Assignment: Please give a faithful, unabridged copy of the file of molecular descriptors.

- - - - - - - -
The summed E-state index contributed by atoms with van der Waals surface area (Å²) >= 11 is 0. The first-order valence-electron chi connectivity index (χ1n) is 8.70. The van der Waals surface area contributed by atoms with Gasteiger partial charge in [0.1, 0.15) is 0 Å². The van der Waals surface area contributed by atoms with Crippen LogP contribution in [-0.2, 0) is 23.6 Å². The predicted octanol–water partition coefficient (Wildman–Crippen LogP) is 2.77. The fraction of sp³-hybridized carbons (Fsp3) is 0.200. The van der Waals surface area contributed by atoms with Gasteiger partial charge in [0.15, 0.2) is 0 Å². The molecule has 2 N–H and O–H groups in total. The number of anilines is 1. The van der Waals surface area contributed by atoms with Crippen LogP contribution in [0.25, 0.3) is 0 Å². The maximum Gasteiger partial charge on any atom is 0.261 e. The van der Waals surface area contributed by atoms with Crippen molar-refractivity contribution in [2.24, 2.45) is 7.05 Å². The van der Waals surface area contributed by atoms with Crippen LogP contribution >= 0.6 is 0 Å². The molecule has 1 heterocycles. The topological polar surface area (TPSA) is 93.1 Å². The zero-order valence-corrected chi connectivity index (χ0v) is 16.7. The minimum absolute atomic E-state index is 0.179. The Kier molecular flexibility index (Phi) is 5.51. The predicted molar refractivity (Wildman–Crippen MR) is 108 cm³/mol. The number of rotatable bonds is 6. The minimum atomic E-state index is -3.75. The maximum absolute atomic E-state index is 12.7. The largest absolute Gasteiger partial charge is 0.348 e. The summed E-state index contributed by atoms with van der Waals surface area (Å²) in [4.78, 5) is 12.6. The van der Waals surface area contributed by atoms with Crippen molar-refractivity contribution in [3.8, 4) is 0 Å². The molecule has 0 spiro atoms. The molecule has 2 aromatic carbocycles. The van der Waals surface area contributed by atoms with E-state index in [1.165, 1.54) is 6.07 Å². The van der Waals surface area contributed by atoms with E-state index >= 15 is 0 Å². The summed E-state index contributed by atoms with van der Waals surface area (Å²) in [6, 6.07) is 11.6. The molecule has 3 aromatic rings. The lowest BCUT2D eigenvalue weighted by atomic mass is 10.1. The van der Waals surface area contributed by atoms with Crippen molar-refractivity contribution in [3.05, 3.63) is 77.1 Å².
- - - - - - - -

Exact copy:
The summed E-state index contributed by atoms with van der Waals surface area (Å²) >= 11 is 0. The first-order valence-electron chi connectivity index (χ1n) is 8.70. The van der Waals surface area contributed by atoms with Gasteiger partial charge in [0.1, 0.15) is 0 Å². The van der Waals surface area contributed by atoms with Crippen LogP contribution in [-0.2, 0) is 23.6 Å². The predicted octanol–water partition coefficient (Wildman–Crippen LogP) is 2.77. The fraction of sp³-hybridized carbons (Fsp3) is 0.200. The van der Waals surface area contributed by atoms with Gasteiger partial charge in [0.15, 0.2) is 0 Å². The molecule has 2 N–H and O–H groups in total. The number of anilines is 1. The van der Waals surface area contributed by atoms with Crippen LogP contribution in [0.25, 0.3) is 0 Å². The maximum Gasteiger partial charge on any atom is 0.261 e. The van der Waals surface area contributed by atoms with Crippen molar-refractivity contribution in [2.24, 2.45) is 7.05 Å². The van der Waals surface area contributed by atoms with Crippen LogP contribution >= 0.6 is 0 Å². The molecule has 1 heterocycles. The topological polar surface area (TPSA) is 93.1 Å². The zero-order valence-corrected chi connectivity index (χ0v) is 16.7. The minimum absolute atomic E-state index is 0.179. The Kier molecular flexibility index (Phi) is 5.51. The predicted molar refractivity (Wildman–Crippen MR) is 108 cm³/mol. The number of rotatable bonds is 6. The minimum atomic E-state index is -3.75. The maximum absolute atomic E-state index is 12.7. The largest absolute Gasteiger partial charge is 0.348 e. The summed E-state index contributed by atoms with van der Waals surface area (Å²) in [4.78, 5) is 12.6. The van der Waals surface area contributed by atoms with Crippen molar-refractivity contribution in [3.8, 4) is 0 Å². The molecule has 0 spiro atoms. The molecule has 2 aromatic carbocycles. The van der Waals surface area contributed by atoms with E-state index in [1.165, 1.54) is 6.07 Å². The van der Waals surface area contributed by atoms with E-state index >= 15 is 0 Å². The summed E-state index contributed by atoms with van der Waals surface area (Å²) in [6, 6.07) is 11.6. The molecule has 3 aromatic rings. The lowest BCUT2D eigenvalue weighted by atomic mass is 10.1. The van der Waals surface area contributed by atoms with Crippen molar-refractivity contribution in [3.05, 3.63) is 77.1 Å².